1
sage: differential_operator(x, y, 1)
-dfdy*dgdx + dfdx*dgdy
sage: differential_operator(x*y, x*y, 2)
1/4*dfdy^2*dgdx^2 - 1/2*dfdx*dfdy*dgdx*dgdy + 1/4*dfdx^2*dgdy^2
sage: differential_operator(x^2*y, x*y^2, 2)
1/36*dfdy^2*dgdx^2 - 1/18*dfdx*dfdy*dgdx*dgdy + 1/36*dfdx^2*dgdy^2
sage: differential_operator(x^2*y, x*y^2, 4)
1/576*dfdy^4*dgdx^4 - 1/144*dfdx*dfdy^3*dgdx^3*dgdy + 1/96*dfdx^2*dfdy^2*dgdx^2*dgdy^2 - 1/144*dfdx^3*dfdy*dgdx*dgdy^3 + 1/576*dfdx^4*dgdy^4
sage.schemes.hyperelliptic_curves.invariants.diffsymb(U, f, g)

Given a differential operator U in dfdx, dfdy, dgdx, dgdy, represented symbolically by U, apply it to f, g.

EXAMPLES:

sage: from sage.schemes.hyperelliptic_curves.invariants import diffsymb
sage: R.<x, y> = QQ[]
sage: S.<dfdx, dfdy, dgdx, dgdy> = QQ[]
sage: [ diffsymb(dd, x^2, y*0 + 1) for dd in S.gens() ]
[2*x, 0, 0, 0]
sage: [ diffsymb(dd, x*0 + 1, y^2) for dd in S.gens() ]
[0, 0, 0, 2*y]
sage: [ diffsymb(dd, x^2, y^2) for dd in S.gens() ]
[2*x*y^2, 0, 0, 2*x^2*y]

sage: diffsymb(dfdx + dfdy*dgdy, y*x^2, y^3)
2*x*y^4 + 3*x^2*y^2
sage.schemes.hyperelliptic_curves.invariants.diffxy(f, x, xtimes, y, ytimes)

Differentiate a polynomial f, xtimes with respect to x, and `ytimes with respect to y.

EXAMPLES:

sage: R.<u, v> = QQ[]
sage: sage.schemes.hyperelliptic_curves.invariants.diffxy(u^2*v^3, u, 0, v, 0)
u^2*v^3
sage: sage.schemes.hyperelliptic_curves.invariants.diffxy(u^2*v^3, u, 2, v, 1)
6*v^2
sage: sage.schemes.hyperelliptic_curves.invariants.diffxy(u^2*v^3, u, 2, v, 2)
12*v
sage: sage.schemes.hyperelliptic_curves.invariants.diffxy(u^2*v^3 + u^4*v^4, u, 2, v, 2)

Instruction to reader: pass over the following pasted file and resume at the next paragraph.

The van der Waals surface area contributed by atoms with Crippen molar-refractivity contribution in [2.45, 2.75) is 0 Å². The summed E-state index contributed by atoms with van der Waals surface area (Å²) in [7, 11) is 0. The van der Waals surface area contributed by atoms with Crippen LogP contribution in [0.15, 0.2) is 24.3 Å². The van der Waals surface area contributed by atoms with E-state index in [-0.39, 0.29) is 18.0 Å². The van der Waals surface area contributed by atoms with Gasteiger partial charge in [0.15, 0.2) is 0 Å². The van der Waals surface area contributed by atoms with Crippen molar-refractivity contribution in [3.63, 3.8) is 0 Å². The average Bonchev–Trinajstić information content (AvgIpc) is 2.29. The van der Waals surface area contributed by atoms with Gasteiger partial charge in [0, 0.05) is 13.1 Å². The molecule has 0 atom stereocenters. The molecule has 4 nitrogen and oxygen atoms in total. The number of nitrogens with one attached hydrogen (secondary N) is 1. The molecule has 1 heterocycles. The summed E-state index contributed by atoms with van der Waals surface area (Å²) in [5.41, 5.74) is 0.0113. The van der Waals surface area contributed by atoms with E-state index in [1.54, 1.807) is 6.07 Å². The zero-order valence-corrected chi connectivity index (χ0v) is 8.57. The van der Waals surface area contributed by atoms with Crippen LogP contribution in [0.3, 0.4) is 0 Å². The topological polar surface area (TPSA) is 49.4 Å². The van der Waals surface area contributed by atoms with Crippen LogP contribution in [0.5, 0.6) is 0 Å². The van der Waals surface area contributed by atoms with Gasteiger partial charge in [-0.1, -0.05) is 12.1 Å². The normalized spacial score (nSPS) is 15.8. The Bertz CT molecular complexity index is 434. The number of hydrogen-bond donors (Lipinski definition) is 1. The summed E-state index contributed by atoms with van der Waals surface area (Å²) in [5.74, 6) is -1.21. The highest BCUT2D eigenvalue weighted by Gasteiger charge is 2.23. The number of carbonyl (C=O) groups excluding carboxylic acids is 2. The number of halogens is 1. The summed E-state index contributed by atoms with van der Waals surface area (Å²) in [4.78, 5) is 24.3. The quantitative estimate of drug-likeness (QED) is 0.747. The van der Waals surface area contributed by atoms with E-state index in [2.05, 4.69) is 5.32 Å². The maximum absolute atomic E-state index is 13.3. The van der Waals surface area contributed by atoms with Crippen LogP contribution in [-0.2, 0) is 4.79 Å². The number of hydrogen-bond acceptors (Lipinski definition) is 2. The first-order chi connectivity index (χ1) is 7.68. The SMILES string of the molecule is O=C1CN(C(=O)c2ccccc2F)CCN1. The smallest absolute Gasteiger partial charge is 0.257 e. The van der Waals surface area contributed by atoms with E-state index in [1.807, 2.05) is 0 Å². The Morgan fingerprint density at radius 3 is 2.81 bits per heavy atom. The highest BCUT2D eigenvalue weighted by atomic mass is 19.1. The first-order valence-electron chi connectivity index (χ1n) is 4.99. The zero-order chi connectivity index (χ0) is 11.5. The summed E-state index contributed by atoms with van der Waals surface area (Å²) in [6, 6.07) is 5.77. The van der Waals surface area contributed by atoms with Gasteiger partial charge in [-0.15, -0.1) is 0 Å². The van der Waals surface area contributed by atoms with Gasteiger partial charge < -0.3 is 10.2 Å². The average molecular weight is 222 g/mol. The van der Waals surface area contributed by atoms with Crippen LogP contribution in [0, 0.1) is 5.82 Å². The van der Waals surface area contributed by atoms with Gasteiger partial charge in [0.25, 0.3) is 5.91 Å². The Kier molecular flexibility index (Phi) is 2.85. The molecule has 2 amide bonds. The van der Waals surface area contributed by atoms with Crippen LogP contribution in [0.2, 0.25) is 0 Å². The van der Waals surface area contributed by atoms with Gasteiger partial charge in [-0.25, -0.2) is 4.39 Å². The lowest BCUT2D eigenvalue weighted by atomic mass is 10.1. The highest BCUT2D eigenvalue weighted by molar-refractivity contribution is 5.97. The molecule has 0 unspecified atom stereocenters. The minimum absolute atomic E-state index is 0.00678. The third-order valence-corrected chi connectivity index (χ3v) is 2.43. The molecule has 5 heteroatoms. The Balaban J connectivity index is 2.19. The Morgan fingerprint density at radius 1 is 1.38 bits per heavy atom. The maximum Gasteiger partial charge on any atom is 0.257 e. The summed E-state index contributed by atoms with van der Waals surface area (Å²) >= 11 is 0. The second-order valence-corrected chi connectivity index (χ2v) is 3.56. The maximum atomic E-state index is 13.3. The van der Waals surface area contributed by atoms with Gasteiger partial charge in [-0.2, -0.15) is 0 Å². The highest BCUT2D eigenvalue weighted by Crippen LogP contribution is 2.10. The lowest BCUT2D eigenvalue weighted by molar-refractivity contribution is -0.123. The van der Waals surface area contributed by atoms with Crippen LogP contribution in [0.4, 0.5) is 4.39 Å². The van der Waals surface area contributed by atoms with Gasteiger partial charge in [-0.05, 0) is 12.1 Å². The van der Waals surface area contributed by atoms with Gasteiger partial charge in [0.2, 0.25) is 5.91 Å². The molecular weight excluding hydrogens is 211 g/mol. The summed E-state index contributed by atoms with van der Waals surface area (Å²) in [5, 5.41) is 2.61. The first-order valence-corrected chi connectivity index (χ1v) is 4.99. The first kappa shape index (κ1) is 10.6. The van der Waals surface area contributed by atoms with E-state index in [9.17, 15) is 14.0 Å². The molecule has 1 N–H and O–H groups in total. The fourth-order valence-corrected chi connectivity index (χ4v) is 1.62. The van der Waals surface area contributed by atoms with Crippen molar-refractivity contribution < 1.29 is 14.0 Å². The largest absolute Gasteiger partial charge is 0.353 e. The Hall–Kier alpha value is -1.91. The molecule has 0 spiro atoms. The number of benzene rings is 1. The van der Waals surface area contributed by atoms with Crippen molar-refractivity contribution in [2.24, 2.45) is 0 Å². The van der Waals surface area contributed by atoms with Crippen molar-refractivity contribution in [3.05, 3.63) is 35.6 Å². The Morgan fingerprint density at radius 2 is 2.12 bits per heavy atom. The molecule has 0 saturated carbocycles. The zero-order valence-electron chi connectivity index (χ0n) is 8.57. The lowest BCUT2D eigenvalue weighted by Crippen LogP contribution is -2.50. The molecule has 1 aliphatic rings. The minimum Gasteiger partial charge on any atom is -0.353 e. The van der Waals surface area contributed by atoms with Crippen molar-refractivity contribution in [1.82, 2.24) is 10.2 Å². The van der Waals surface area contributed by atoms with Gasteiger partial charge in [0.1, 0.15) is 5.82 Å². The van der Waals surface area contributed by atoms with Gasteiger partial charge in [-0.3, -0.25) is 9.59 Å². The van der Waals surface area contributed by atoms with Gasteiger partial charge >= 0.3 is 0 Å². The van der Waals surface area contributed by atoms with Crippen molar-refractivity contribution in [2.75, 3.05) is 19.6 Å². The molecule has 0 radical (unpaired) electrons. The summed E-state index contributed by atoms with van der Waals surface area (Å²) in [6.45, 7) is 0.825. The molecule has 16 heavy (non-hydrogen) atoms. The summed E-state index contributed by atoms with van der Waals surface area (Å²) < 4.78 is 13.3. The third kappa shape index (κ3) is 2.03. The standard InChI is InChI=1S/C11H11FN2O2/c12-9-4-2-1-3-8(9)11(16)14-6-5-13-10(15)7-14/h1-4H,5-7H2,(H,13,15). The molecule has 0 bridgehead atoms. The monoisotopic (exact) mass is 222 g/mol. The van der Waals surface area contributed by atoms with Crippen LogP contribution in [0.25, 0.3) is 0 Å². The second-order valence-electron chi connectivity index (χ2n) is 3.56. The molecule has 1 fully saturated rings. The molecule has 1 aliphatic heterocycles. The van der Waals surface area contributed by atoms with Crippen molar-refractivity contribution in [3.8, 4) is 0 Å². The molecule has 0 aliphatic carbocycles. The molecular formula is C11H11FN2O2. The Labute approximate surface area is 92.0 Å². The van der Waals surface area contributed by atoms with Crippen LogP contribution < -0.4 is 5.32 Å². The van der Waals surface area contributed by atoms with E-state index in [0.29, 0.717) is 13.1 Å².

144*u^2*v^2 + 12*v
sage.schemes.hyperelliptic_curves.invariants.igusa_clebsch_invariants(f)

Given a sextic form \(f\), return the Igusa-Clebsch invariants \(I_2, I_4, I_6, I_{10}\) of Igusa and Clebsch [IJ1960].

\(f\) may be homogeneous in two variables or inhomogeneous in one.

EXAMPLES:

sage: R.<x, y> = QQ[]
sage: igusa_clebsch_invariants(x^6 + y^6)
(-240, 1620, -119880, -46656)
sage: R.<x> = QQ[]
sage: igusa_clebsch_invariants(x^6 + x^5 + x^4 + x^2 + 2)
(-496, 6220, -955932, -1111784)

sage: magma(x^6 + 1).IgusaClebschInvariants() # optional - magma
[ -240, 1620, -119880, -46656 ]
sage: magma(x^6 + x^5 + x^4 + x^2 + 2).IgusaClebschInvariants() # optional - magma
[ -496, 6220, -955932, -1111784 ]
sage.schemes.hyperelliptic_curves.invariants.igusa_to_clebsch(I2, I4, I6, I10)

Convert Igusa invariants \(I_2, I_4, I_6, I_{10}\) to Clebsch invariants \(A, B, C, D\).

EXAMPLES:

sage: from sage.schemes.hyperelliptic_curves.invariants import clebsch_to_igusa, igusa_to_clebsch
sage: igusa_to_clebsch(-2400, 173700, 23112000, -10309890600)
(20, 342/5, 2512/5, 43381012/1125)
sage: clebsch_to_igusa(*igusa_to_clebsch(-2400, 173700, 23112000, -10309890600))
(-2400, 173700, 23112000, -10309890600)

sage: Is = tuple(map(GF(31), (-2400, 173700, 23112000, -10309890600))); Is
(18, 7, 12, 27)
sage: igusa_to_clebsch(*Is)
(20, 25, 25, 12)
sage: clebsch_to_igusa(*igusa_to_clebsch(*Is))
(18, 7, 12, 27)
sage.schemes.hyperelliptic_curves.invariants.ubs(f)

Given a sextic form \(f\), return a dictionary of the invariants of Mestre, p 317 [Mes1991].

\(f\) may be homogeneous in two variables or inhomogeneous in one.

EXAMPLES:

sage: from sage.schemes.hyperelliptic_curves.invariants import ubs
sage: x = QQ['x'].0
sage: ubs(x^6 + 1)
{'A': 2,
 'B': 2/3,
 'C': -2/9,
 'D': 0,
 'Delta': -2/3*x^2*h^2,
 'f': x^6 + h^6,
 'i': 2*x^2*h^2,
 'y1': 0,
 'y2': 0,
 'y3': 0}

sage: R.<u, v> = QQ[]
sage: ubs(u^6 + v^6)
{'A': 2,
 'B': 2/3,
 'C': -2/9,
 'D': 0,
 'Delta': -2/3*u^2*v^2,
 'f': u^6 + v^6,
 'i': 2*u^2*v^2,
 'y1': 0,
 'y2': 0,
 'y3': 0}

sage: R.<t> = GF(31)[]
sage: ubs(t^6 + 2*t^5 + t^2 + 3*t + 1)
{'A': 0,
 'B': -12,
 'C': -15,
 'D': -15,
 'Delta': -10*t^4 + 12*t^3*h + 7*t^2*h^2 - 5*t*h^3 + 2*h^4,
 'f': t^6 + 2*t^5*h + t^2*h^4 + 3*t*h^5 + h^6,
 'i': -4*t^4 + 10*t^3*h + 2*t^2*h^2 - 9*t*h^3 - 7*h^4,
 'y1': 4*t^2 - 10*t*h - 13*h^2,
 'y2': 6*t^2 - 4*t*h + 2*h^2,
 'y3': 4*t^2 - 4*t*h - 9*h^2}